A new paper explores the genetic signatures of a pair of wolves isolated on Isle Royale, a remote national park in Lake Superior.
Surprisingly, inbred isle royale wolves dwindle because of fewer harmful genes
The tiny, isolated gray wolf population on Isle Royale has withered to near-extinction, but not because each animal carries a large number of harmful genes, according to a new genetic analysis.
Wolf-dog 'swarms' threaten Europe's wolves
'Swarms' of wolf-dog crossbreeds could drive Europe's wolves out of existence, according to the lead author of new research.
The return of the wolves
Researchers examine global strategies for dealing with predators.
Wolves more prosocial than pack dogs in touchscreen experiment
In a touchscreen-based task that allowed individual animals to provide food to others, wolves behaved more prosocially toward their fellow pack members than did pack dogs.
Isle Royale winter study: 13 new wolves, 20 radio-collared moose
Michigan Technological University's 2019 Isle Royale Winter Study focuses on the implications of newly introduced wolves and the movements of newly collared moose.
Origin of Scandinavian wolves clarified
There are no signs that hybrids of dog and wolf have contributed to the Scandinavian wolf population -- a matter that has been discussed, especially in Norway.
More Wolves News and Wolves Current Events

Top Science Podcasts

We have hand picked the top science podcasts of 2019.
Now Playing: TED Radio Hour

Why do we revere risk-takers, even when their actions terrify us? Why are some better at taking risks than others? This hour, TED speakers explore the alluring, dangerous, and calculated sides of risk. Guests include professional rock climber Alex Honnold, economist Mariana Mazzucato, psychology researcher Kashfia Rahman, structural engineer and bridge designer Ian Firth, and risk intelligence expert Dylan Evans.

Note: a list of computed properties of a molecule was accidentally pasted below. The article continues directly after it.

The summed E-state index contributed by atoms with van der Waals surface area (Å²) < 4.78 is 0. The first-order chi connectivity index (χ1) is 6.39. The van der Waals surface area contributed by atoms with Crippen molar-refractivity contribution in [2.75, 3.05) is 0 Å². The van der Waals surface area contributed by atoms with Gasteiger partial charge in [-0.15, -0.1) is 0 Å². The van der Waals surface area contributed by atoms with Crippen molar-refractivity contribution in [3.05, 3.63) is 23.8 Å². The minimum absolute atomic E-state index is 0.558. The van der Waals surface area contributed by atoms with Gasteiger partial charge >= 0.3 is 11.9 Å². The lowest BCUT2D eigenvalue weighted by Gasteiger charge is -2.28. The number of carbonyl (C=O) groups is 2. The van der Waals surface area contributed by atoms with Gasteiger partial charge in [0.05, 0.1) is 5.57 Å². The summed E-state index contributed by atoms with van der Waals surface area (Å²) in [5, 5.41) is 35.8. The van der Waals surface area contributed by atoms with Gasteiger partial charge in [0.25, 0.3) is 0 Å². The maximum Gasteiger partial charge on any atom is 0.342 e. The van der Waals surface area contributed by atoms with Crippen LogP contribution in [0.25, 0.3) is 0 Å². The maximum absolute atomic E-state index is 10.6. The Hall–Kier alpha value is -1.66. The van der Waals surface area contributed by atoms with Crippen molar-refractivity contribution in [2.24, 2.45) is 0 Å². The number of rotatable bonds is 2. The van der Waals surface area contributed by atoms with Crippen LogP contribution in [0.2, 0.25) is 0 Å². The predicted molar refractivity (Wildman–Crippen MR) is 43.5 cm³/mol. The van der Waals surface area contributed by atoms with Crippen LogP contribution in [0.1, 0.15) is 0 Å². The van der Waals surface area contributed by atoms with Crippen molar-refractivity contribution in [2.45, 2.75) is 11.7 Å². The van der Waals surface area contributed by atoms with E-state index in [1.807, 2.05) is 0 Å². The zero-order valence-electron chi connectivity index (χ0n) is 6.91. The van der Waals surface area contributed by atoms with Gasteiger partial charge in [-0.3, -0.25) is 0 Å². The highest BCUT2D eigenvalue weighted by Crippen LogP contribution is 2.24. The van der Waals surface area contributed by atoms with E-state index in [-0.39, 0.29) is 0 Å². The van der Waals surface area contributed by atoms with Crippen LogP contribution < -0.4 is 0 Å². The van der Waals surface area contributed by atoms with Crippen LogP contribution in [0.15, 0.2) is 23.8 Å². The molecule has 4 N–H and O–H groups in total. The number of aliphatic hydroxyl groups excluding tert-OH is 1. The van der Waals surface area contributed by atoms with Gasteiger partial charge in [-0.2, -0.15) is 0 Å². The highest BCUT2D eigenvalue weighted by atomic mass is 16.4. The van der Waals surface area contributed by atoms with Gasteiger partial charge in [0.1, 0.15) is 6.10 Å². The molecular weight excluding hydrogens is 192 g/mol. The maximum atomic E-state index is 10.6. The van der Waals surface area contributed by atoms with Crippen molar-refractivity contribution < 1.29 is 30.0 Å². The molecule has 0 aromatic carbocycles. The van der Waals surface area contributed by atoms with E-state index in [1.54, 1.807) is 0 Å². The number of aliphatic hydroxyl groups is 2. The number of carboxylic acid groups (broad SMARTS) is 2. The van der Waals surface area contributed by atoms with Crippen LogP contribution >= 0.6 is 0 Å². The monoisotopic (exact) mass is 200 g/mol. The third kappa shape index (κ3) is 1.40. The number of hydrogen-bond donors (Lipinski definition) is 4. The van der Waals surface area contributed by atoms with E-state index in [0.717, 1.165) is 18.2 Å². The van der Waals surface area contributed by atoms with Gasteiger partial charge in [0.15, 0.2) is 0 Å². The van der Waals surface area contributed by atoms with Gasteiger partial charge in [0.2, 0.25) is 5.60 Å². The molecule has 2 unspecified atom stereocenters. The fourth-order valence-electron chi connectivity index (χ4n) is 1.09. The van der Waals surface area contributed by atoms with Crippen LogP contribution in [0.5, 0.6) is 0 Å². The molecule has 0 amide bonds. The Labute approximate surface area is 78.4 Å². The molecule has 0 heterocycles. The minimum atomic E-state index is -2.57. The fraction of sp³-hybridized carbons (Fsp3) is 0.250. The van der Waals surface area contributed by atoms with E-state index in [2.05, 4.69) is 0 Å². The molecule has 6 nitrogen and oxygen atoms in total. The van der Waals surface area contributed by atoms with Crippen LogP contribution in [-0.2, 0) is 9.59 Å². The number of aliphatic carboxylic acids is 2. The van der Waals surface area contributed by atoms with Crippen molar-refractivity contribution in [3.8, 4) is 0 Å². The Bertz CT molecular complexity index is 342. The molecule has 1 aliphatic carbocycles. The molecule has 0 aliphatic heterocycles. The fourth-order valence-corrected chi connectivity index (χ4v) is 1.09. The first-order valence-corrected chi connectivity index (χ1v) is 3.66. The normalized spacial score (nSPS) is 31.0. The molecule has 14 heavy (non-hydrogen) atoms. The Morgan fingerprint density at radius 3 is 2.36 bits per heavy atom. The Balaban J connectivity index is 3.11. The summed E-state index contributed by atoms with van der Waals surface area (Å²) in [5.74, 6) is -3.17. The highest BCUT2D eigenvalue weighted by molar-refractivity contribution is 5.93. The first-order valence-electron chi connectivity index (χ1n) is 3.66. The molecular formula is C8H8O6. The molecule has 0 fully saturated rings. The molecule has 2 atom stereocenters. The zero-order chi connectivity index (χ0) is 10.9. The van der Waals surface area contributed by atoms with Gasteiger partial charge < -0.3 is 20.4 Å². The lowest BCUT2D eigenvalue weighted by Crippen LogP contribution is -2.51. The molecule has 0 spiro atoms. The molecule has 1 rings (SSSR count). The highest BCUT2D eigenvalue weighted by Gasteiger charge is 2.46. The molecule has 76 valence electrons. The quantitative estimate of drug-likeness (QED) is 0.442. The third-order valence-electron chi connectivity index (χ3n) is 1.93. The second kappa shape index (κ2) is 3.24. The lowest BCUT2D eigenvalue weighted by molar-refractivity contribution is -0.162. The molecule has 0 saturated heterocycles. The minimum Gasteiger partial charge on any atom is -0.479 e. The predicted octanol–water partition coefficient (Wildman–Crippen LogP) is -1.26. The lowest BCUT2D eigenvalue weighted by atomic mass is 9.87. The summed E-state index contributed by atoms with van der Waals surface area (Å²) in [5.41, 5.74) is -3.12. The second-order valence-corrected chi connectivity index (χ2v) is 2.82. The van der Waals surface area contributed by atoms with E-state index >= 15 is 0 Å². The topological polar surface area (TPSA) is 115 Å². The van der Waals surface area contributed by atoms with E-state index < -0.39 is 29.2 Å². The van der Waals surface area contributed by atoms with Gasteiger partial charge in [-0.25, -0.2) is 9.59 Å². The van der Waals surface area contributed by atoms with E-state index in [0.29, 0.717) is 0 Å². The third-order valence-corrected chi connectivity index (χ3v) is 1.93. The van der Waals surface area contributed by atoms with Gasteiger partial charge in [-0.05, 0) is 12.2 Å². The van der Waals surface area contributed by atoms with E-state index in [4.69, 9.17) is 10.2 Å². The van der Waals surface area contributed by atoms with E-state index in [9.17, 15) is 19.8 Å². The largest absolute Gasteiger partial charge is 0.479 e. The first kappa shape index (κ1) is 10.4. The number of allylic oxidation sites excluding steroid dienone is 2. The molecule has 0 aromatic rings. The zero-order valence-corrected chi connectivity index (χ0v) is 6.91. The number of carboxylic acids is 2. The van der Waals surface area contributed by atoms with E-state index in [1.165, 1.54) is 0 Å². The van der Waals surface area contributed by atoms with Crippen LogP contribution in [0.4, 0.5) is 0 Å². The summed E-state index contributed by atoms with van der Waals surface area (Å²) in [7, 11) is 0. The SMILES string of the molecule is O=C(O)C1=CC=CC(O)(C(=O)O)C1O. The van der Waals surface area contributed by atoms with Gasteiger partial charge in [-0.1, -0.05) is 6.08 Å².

Now Playing: Science for the People

#541 Wayfinding
These days when we want to know where we are or how to get where we want to go, most of us will pull out a smart phone with a built-in GPS and map app. Some of us old timers might still use an old school paper map from time to time. But we didn't always used to lean so heavily on maps and technology, and in some remote places of the world some people still navigate and wayfind their way without the aid of these tools... and in some cases do better without them. This week, host Rachelle Saunders...
Now Playing: Radiolab

Dolly Parton's America: Neon Moss
Today on Radiolab, we're bringing you the fourth episode of Jad's special series, Dolly Parton's America. In this episode, Jad goes back up the mountain to visit Dolly's actual Tennessee mountain home, where she tells stories about her first trips out of the holler. Back on the mountaintop, standing under the rain by the Little Pigeon River, the trip triggers memories of Jad's first visit to his father's childhood home, and opens the gateway to dizzying stories of music and migration. Support Radiolab today at